HITECH Breach Notification Enforcement Begins

Audits have not yet kicked in
HITECH Breach Notification Enforcement Begins
Enforcement of the HITECH Act's breach notification rule—with increased civil penalties—kicked in on Feb. 22 as planned, federal officials confirm.

Compliance audits of healthcare organizations, however, will not begin until contracts for state attorneys general training and audit comparative analyses are awarded, according to the Office for Civil Rights at the U.S. Department of Health and Human Services.

The Office now coordinates enforcement efforts for the breach notification rule as well as the HIPAA privacy and security rules.

Under HITECH, penalties can now be levied against individuals within a healthcare organization as well as the organization itself. And penalties for breaches of personal healthcare information or other HIPAA violations now range up to $1.5 million per violation. These are separate from any criminal penalties that might apply.

Grace period

The HITECH breach notification rule, requires healthcare organizations to notify patients affected by a information security breach within 60 days. They also must notify the Department of Health and Human Services and local news media if the breach involves more than 500 individuals.

The rule, which went into effect last September, called for a delay in imposing penalties for violations to give healthcare organizations time to comply.

"The Office for Civil Rights will use our enforcement discretion to not impose sanctions for failure to provide the required notifications for breaches that are discovered before Feb. 22, 2010," the Office said in a statement. "OCR continues to work with covered entities, through technical assistance and voluntary corrective action, to achieve compliance."

The enforcers

For fiscal 2010, the Office of Civil Rights increased by 36 the number of full-time equivalents across the country who are dedicated to healthcare privacy and security compliance and enforcement, agency officials added. The total number of enforcers is now 132.

The Office, however, stressed that voluntary compliance is preferable to imposing sanctions. "Voluntary compliance and information resolution are an efficient mechanism to resolve noncompliance and save resources for both OCR and the covered entity."

Covered entities include hospitals, physicians and health insurers, among others. Under HITECH, these organizations' business associates-- companies that have access to personal health information--must report breaches to the covered entities with whom they do business. Examples of business partners are banks, billing firms, health information exchanges and software companies.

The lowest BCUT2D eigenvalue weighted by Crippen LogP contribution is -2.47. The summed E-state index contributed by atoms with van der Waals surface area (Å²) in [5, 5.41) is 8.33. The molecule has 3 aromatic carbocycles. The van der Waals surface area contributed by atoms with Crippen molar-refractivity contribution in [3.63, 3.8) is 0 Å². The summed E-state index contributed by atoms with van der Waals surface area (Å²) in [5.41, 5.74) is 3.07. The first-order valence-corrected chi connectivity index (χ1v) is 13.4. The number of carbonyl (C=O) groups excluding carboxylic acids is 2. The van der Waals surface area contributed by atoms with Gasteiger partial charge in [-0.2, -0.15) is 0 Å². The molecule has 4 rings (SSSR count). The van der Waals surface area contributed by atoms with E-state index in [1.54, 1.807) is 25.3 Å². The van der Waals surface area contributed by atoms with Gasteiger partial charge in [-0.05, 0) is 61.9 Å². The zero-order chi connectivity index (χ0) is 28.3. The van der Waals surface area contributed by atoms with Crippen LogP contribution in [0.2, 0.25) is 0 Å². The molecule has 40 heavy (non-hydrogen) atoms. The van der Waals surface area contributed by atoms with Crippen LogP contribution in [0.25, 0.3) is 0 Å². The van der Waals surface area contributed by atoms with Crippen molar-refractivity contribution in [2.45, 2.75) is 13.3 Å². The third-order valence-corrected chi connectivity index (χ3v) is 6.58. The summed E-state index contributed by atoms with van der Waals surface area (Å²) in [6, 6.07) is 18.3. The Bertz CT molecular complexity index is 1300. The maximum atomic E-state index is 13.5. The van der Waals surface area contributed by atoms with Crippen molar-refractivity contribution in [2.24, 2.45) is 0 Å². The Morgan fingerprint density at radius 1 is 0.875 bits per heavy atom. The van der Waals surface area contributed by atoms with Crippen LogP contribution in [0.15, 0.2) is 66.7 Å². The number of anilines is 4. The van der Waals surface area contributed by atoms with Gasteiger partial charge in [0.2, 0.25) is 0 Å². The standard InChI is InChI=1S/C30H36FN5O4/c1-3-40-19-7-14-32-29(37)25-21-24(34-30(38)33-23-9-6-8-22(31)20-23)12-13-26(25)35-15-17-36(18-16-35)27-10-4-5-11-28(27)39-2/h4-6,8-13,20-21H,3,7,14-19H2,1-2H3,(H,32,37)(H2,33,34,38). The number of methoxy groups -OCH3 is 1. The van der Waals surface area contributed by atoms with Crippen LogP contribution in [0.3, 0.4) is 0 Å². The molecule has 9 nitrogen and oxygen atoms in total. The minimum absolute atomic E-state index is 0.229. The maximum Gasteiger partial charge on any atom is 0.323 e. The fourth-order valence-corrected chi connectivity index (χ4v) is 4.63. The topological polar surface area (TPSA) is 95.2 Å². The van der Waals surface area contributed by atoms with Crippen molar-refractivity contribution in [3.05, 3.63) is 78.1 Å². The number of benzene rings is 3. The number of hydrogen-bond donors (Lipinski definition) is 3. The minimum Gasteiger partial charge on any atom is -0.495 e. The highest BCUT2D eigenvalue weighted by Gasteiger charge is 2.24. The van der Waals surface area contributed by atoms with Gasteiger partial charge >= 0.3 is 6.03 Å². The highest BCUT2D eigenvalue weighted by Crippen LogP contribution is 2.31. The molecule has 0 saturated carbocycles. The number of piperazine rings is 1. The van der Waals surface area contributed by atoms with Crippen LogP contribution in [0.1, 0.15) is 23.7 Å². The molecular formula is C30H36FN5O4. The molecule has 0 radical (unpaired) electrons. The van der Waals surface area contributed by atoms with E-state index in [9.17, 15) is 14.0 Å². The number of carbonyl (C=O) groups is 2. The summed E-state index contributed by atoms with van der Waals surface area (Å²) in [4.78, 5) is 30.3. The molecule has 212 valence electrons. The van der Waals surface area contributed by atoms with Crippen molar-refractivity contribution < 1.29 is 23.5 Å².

Audits haven't begun

HITECH provided funding for more HHS audits of healthcare organizations and their business associates to monitor compliance. But those audits have not yet kicked in, officials said.

"At this time, OCR is in the final negotiation phase of awarding HITECH contracts for state attorneys general training and audit comparative analyses. Thus audits related to this initiative are not being conducted," officials said.

In addition, HHS is evaluating proposals it received to support a comprehensive campaign for communication and education of the public on healthcare information security issues.

State action

Under the HITECH Act, state attorneys general are authorized to bring civil actions for violations.

On Jan. 13, the Connecticut attorney general filed suit against Health Net of Connecticut Inc., charging the insurer with HIPAA violations following a breach of identifiable medical records and Social Security numbers. The case alleges the insurer took too long to notify individuals affected by the breach.

How to comply

To comply with HITECH, hospitals, clinics, insurers and others must prepare a detailed plan for how to deal with a breach if one should occur, says Dan Rode, vice president for policy and government relations at the American Health Information and Management Systems Society, Chicago.

The plan should spell out who will be involved in notifying patients of a breach, how the organization will conduct an analysis of why the breach occurred and what steps should be taken to prevent future breaches, he says.

To read a story on compliance, click here.

About the Author

Howard Anderson

Howard Anderson

Former News Editor, ISMG

Anderson was news editor of Information Security Media Group and founding editor of HealthcareInfoSecurity and DataBreachToday. He has more than 40 years of journalism experience, with a focus on healthcare information technology issues. Before launching HealthcareInfoSecurity, he served as founding editor of Health Data Management magazine, where he worked for 17 years, and he served in leadership roles at several other healthcare magazines and newspapers.

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